Italian Sausage and Bean Soup is hearty, nourishing, comforting, and quick to make ~ clocking in at just under an hour. It rivals Grandma’s chicken soup when it comes to curing what ails you.
Italian sausage and bean soup is healing and nourishing
I’m glad you can’t see me now because I’m down for the count. My husband stepped off a plane last week with a scratch in his throat…fast forward to today when we’ve got a full sick house and not enough Puffs to go around.
Luckily it’s soup season. My favorite Le Creuset pot sits out on the stove for the duration while I cycle through as many soup recipes as I can muster. It’ll either be healthy or comforting, depending on whether one or all of us is sick, what the weather’s like, or what strikes my fancy that day. Today’s chunky Italian recipe is a little bit of both.
This tomato based soup is full-on Italian, no holds barred.
A quick trip to the grocery store for some sweet sausage and fresh spinach seals the deal, I’ve got everything else in the pantry including several cans of fire-roasted tomatoes, I use them often because I love that little extra depth of flavor. Lots of garlic, tomato paste, chicken stock, and Italian seasoning give this soup a classic, homey vibe. I’ve added little ‘farfalline’ (itty bitty farfalle) pasta, but any small shape will work, including orzo, or rice shaped pasta.
Tip: the soup can be ready in under an hour, but if you’d like to make it ahead, it will age beautifully overnight. I would hold off on adding the greens until ready to serve, in that case, because they’ll lose their vibrant color.
A soup diet is my secret weapon when I need to loose a few pounds
One of the biggest benefits for me to making lots of soup in January is that it helps me to lose any extra pounds I’ve gained over the holidays. Soup works well to control my appetite because the liquid fills me up and satisfies me quicker and for a longer time than regular meals. A soup like this Italian sausage and bean covers all of the food groups, too (remember tomatoes are a fruit!) After a month or two of making soup on a regular basis for dinner, I’m usually back on track and ready for spring.
Tip: adding pasta to soups is tricky because after only a short time it will absorb much of the broth and ruin the texture of the soup. The trick is to cook the pasta separately, and add it to each individual bowl as you serve, not to the pot of soup itself. It’s a small extra step but well worth it.
more cozy soups for the win!
Maybe you’re chilled, or maybe you’re under the weather, but sometimes you just need a good healing bowl of soup. I’ve got other favorites in the recipe index, take a peek…
A large enameled cast iron Dutch oven is a kitchen essential, and I think if you could have only one pot, it would be this one. It’s heavy (cooks evenly,) enameled (food doesn’t stick,) large (it can handle your biggest roast,) and gorgeous (I leave mine out on the stove!) I’m partial to my creamy white Le Creuset pot, which comes in a rainbow of colors. Lodge is a cheaper option that also comes in an array of colors.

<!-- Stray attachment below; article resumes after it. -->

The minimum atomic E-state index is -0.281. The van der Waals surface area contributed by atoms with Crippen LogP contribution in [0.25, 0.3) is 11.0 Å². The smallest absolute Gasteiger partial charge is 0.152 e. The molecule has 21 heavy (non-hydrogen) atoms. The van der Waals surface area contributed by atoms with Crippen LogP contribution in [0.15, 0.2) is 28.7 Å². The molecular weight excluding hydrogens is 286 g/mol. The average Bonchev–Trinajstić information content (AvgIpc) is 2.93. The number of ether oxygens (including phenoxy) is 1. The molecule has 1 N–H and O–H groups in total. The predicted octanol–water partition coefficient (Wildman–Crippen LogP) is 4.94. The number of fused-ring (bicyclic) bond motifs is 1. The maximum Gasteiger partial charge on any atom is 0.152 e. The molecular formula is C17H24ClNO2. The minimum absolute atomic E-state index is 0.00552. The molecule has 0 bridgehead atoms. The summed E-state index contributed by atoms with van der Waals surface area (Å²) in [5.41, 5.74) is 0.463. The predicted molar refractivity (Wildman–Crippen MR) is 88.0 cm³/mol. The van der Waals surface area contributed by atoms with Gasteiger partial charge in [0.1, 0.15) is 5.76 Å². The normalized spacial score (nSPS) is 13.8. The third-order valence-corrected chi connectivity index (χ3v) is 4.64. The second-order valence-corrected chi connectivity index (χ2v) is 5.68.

Italian Sausage and Bean Soup
- Dutch oven or soup pot
- 1 pound sweet Italian sausage meat
- olive oil, optional
- 1 medium yellow onion, diced
- 2 carrots, peeled and sliced
- 2 stalks celery, diced
- 4 cloves garlic, minced
- 15 ounce can crushed fire-roasted tomatoes
- 3 Tbsp tomato paste
- 32 ounce carton of chicken broth or stock
- 2 tsp Italian seasoning
- 2 bay leaves
- salt and fresh cracked black pepper to taste
- 15 ounce can white beans
- 3 cups of fresh baby spinach leaves, more to taste
- 1 cup cooked mini pasta, any shape
- grated Parmesan cheese for garnish
- Brown the sausage in a large soup pot. You can add a touch of olive oil first if you like, I don’t find it’s necessary. Break apart the sausage into small bits as it cooks, and let it cook until nice and browned. Remove the sausage to a paper towel lined plate, but leave the fat behind in the pan.
- Add the onion, carrot, celery and garlic to the pan and sauté for about 5-10 minutes, stirring often, just until they start to soften. Return the sausage to to the pot with the tomatoes, paste, and broth. Season with the Italian seasoning, bay leaves, and a good grinding of black pepper. Hold off on the salting to taste until the end.
- At this point I bring the soup up to a boil, then I turn the heat off and cover. I let it sit for about 30 minutes. I love this technique because the flavor get a chance to develop but the veggies don’t get boiled to death.
- When you’re ready to eat, add the beans, and greens, and bring back up to a simmer. Taste to add salt, or any extra pepper. The trick with the pasta is to add it individually to each serving, you can put a little at the bottom of each bowl as you ladle out the soup. This is important because if you mix pasta into soup it will eventually soak up all the broth.
- Serve this soup with a generous amount of grated Parmesan.
- Feel free to leave out the pasta for a lower calorie/carb soup.
- Use turkey sausage for lower fat.
- Kale can be substituted for the spinach.
- This soup can be made with a light chicken broth or stock base, just omit the tomatoes and tomato paste. Add about 2 cups more broth or stock.
- To control sodium in this soup look for low sodium broth and beans and omit the Parmesan, opt for shredded Swiss or mozzarella instead.